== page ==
The Claude Rains Honorable Mentions
The following don’t qualify as “Top 10” performances, however if you start to like Rains’ work, these are films that you should definitely seek out to further your education of all things Claude.
Crime Without Passion (1934) as Lee Gentry
Nobody plays people descending into the throes of madness like Claude. Prior to this movie, Claude could often be seen on the Broadway stage in productions for the Theatre Guild. Since this is an early film in the Rains catalog, he’s still pretty theatrical, but that’s what makes this performance an absolute hoot to watch.
The Man who Reclaimed His Head (1934) as Paul Verin
The role of Paul Verin was originated by Rains during the 1932 season on Broadway. Universal picked up the rights to produce the film version of the Jean Bart play and tapped Rains to reprise his role. In the play, Verin suffers from asthma, is crippled and has been deformed since birth, yet possesses a brilliant mind and a beautiful soul. Theatre critics at the time likened his Verin to that of a Lon Chaney, Sr. type of performance. Interestingly, Universal dropped the Chaneyesque approach considering that the studio was at the height of its horror film cycle at the time. However, despite being absent of his maladies, Verin is still a complex and intriguing character.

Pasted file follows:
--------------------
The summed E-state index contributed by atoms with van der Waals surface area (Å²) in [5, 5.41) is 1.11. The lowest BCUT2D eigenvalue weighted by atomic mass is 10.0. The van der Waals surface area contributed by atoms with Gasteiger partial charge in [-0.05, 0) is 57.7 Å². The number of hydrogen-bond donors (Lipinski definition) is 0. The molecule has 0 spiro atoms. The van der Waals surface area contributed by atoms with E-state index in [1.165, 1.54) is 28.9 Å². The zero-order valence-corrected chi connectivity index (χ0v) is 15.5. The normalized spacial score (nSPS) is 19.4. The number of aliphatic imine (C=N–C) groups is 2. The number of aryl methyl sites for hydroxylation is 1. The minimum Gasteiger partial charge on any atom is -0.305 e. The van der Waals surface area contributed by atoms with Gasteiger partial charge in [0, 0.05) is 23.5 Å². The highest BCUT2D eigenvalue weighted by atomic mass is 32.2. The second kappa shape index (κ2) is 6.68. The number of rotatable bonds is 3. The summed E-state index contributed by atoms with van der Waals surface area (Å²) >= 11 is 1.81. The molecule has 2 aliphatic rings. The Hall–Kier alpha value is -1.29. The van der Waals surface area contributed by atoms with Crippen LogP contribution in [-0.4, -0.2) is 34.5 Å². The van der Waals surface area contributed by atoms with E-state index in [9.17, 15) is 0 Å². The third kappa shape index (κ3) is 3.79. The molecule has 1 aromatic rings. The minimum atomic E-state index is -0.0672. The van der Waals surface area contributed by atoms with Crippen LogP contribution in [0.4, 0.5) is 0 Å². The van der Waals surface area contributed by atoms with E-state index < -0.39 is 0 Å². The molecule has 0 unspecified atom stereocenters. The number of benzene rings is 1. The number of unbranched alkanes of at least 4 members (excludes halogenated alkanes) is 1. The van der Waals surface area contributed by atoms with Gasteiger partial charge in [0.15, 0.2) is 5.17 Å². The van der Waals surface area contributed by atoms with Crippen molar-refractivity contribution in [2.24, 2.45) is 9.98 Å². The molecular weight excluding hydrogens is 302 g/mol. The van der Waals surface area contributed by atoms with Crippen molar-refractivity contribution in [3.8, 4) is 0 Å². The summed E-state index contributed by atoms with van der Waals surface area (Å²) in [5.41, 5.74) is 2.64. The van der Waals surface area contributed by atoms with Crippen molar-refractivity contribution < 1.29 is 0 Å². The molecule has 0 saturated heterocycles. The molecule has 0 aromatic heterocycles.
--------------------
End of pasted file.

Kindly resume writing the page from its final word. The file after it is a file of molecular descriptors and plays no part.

The White Tower (1950) as Paul Delambre
Once again, Rains plays a kind-hearted soul who is doormat for all of humanity. Delambre is a sympathetic character whose world is crumbling around him and who turns to the bottle for solace. His moment of realization regarding his life is a haunting scene.
The Lost World (1960) as Professor George Edward Challenger
Oh! This performance is a fun one! I’m not telling you a word about it. You just have to trust me and see khaki Claude tear up the screen!
Battle of the Worlds (1961) as Professor Benjamin Benson
Battle of the Worlds is a piece of cinematic drek and fine Mystery Science Theater 3000 material. However, Rains is awesome as the cigar chomping, venom spewing big brain scientist. The role is quite a departure from his usually sophisticated roles, which makes it all the more enjoyable. It seems that Rains is having a field day as well and he steamrolls the cast without much effort. This film could have easily been a take the paycheck and run type of film performance for Rains. However, he doesn’t take the film that lightly which only illustrates the kind of professional he was as an actor. To further illustrate this point, several years ago, I was looking at Rains’ own archives donated to Boston University. In the boxes of Rains artifacts, I found a calculus book in Italian containing a note from a mathematics professor hoping that the book provided will help Rains for the preparation of his new film role. Upon reading this brief note, I realized that this book was used by Rains to prepare for his role as Professor Benson! How cool is that?